Date of Award
Lipidation of proteins regulates many cellular processes such as signaling transduction and membrane sorting by modulating protein localization and proteinprotein interactions. As such, defects in protein lipidation can render host cells more susceptible to microbial infection and are also associated with a variety of human diseases ranging from cancer to neurological disorders. Moreover, viral and bacterial pathogens can exploit and modulate the host lipidation machinery to enhance infection. Robust biochemical methods for characterizing lipidated proteins are therefore important for understanding fundamental physiology and disease mechanisms. In this thesis, I report the development of alkyne-lipid chemical reporters that afford more sensitive detection and proteomic analysis of fatty-acylated and prenylated proteins using bioorthogonal ligation methods. Alkynyl-fatty acids of 14 and 18 carbons afforded enhanced detection of N-myristoylated and S-palmitoylated proteins, respectively, while alkynyl-farnesol allowed more robust analysis of S-prenylated proteins. These new lipid chemical reporters enabled the discovery of bacterial virulence factors that are lipidmodified by host enzymes during infection as well as lipidated host proteins (IFITM3 and ZAP) involved in cellular resistance to viruses. My thesis work highlights the utility of alkyne lipid reporters for biochemical analysis of lipidated proteins at the host-pathogen interface that will hopefully help other biological studies.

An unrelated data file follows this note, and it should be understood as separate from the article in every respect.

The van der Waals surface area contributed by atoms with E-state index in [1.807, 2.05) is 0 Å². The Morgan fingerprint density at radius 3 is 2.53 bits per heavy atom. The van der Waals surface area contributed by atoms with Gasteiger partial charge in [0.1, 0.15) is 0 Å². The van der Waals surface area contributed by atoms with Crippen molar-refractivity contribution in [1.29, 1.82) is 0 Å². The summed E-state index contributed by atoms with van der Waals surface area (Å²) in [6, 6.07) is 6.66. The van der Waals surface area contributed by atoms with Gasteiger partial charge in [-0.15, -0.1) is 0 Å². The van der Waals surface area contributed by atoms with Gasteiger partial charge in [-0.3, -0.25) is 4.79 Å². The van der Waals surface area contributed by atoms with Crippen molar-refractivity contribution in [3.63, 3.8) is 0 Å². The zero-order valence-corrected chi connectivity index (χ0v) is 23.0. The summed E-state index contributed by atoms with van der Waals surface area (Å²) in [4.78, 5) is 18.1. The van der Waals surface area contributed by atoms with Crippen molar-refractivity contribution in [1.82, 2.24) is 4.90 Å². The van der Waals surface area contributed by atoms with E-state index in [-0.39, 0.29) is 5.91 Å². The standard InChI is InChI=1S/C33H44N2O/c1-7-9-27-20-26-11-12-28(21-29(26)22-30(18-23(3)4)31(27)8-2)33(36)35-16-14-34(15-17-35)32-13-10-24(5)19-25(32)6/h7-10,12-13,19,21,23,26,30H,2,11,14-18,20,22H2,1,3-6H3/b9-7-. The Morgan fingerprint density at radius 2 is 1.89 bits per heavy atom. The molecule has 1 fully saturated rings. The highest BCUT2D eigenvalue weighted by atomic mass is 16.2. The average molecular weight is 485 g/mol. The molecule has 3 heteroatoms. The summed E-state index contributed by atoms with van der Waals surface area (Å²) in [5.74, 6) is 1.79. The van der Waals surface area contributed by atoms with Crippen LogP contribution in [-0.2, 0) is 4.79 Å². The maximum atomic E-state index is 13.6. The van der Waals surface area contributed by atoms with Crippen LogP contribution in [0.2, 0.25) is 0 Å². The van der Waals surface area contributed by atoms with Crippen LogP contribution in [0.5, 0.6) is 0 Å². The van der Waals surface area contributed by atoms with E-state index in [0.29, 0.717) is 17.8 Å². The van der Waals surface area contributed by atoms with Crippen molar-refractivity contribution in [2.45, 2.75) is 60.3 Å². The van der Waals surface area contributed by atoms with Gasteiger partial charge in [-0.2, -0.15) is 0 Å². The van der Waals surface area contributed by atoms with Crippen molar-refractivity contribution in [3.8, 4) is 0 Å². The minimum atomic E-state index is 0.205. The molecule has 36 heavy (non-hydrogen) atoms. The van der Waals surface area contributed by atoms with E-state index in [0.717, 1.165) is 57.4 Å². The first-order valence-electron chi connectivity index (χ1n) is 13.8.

Charron, Guillaume, "Chemical Reporters for Investigating Lipidated Proteins at the Host-Pathogen Interface" (2012). Student Theses and Dissertations. 158.